With 16 million different hex colors it can be hard to know where to start when making color palettes for the web. Many of our clients are smaller businesses that don’t have an existing brand identity or the budget for us to make one for them. We’re often either starting from scratch or have only a color or two to work from. We kept finding that we needed to make engaging color palettes that represent our clients well while not spending hours upon hours finding the right colors. Color is crucial to give businesses a consistent look and feel and a language to make navigation simple and intuitive. We love Adobe color because it gives us the ability to simply provide our clients with unique color palettes.
How We Use Adobe Color
Dominant, Secondary, and Accent
Every website needs to have at the very least a dominant, secondary, and accent color. The dominant and secondary are generally some values of black and white. Then we follow the 60/30/10 rule when applying them which works something like this: dominant takes up 60% of the page that make up most of the background, a secondary for 30% that compromises images and text, and an accent color that’s used for things like buttons and callouts that take up about 10% of the screen.
You don’t have to stick with the same exact application of color throughout the whole site. For example, you might have black as the dominant color for the landing page header and then flip flop black and white making white the dominant color throughout the rest of the page. This is a great way to make your site more dynamic while still sticking to your color palette. As you begin to add more colors it can get more complicated, but don’t get overwhelmed! This is a great place to start. The more you work with color, the more it will become intuitive.
Quick and Easy to Use
Adobe color has a few simple features that make it a breeze to find a color palette without having a thorough understanding of color theory. When using the create tab, it gives you a few options for some of the most common color harmony rules. Whether you’re wanting a simple monochromatic palette or a colorful square palette, the tool allows you to try out different harmony rules with just a click of a button. We find that even if this doesn’t give you the exact colors you’re looking for, it will at least get you in the ballpark. From here you can fine tune with the color sliders or drag the dots on the color wheel to find the right colors for you.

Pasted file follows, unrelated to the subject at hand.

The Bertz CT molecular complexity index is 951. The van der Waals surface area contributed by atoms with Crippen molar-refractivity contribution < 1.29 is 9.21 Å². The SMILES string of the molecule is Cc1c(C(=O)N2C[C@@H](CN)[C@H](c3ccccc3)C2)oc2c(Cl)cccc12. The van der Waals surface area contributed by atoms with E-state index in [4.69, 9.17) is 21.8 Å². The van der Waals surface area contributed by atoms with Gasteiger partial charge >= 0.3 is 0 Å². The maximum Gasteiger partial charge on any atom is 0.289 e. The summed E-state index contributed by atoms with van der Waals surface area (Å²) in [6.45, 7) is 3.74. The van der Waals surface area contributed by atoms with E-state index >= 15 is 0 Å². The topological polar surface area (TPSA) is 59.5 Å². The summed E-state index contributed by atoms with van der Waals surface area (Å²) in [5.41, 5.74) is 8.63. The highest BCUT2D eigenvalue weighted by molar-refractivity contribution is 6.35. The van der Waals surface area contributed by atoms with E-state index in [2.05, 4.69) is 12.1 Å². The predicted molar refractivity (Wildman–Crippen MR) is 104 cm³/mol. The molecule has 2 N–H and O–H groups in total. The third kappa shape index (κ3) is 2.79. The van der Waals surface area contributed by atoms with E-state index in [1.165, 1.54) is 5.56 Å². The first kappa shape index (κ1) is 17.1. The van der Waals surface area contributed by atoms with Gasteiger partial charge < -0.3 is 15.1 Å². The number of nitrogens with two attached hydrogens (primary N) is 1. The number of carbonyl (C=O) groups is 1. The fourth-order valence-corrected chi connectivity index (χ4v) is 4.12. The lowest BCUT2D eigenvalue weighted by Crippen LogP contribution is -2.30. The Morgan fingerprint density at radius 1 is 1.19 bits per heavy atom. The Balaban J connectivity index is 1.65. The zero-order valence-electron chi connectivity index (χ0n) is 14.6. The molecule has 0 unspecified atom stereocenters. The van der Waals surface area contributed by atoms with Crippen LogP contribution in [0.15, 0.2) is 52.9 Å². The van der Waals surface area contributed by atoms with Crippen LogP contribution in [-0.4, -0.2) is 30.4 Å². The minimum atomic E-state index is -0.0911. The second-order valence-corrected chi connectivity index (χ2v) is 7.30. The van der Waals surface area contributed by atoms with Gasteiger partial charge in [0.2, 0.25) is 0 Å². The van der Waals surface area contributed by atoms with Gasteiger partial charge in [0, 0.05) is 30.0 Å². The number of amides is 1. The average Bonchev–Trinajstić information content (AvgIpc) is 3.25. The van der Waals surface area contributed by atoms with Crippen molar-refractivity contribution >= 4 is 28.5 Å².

The explore and trends tabs are great for finding color inspiration. Once you find a color palette you think will work well for your website, you can then select the “Create Using Theme” button to open it up in the color editor where you can then adjust to your preferences and needs.
If you’re already using other Adobe software, adding some of your favorite palettes to a library can be a great way to create an inspiration board.
Similar to the millions of colors to choose from, there are nearly as many approaches to selecting quality color palettes. Whether you’re using Adobe Color or any other tool, we hope that understanding our process helps you to improve your own workflow.
Want to find out about other tools our team uses?
Explore our blog page to find the rest of our Tools of the Day series and other helpful resources.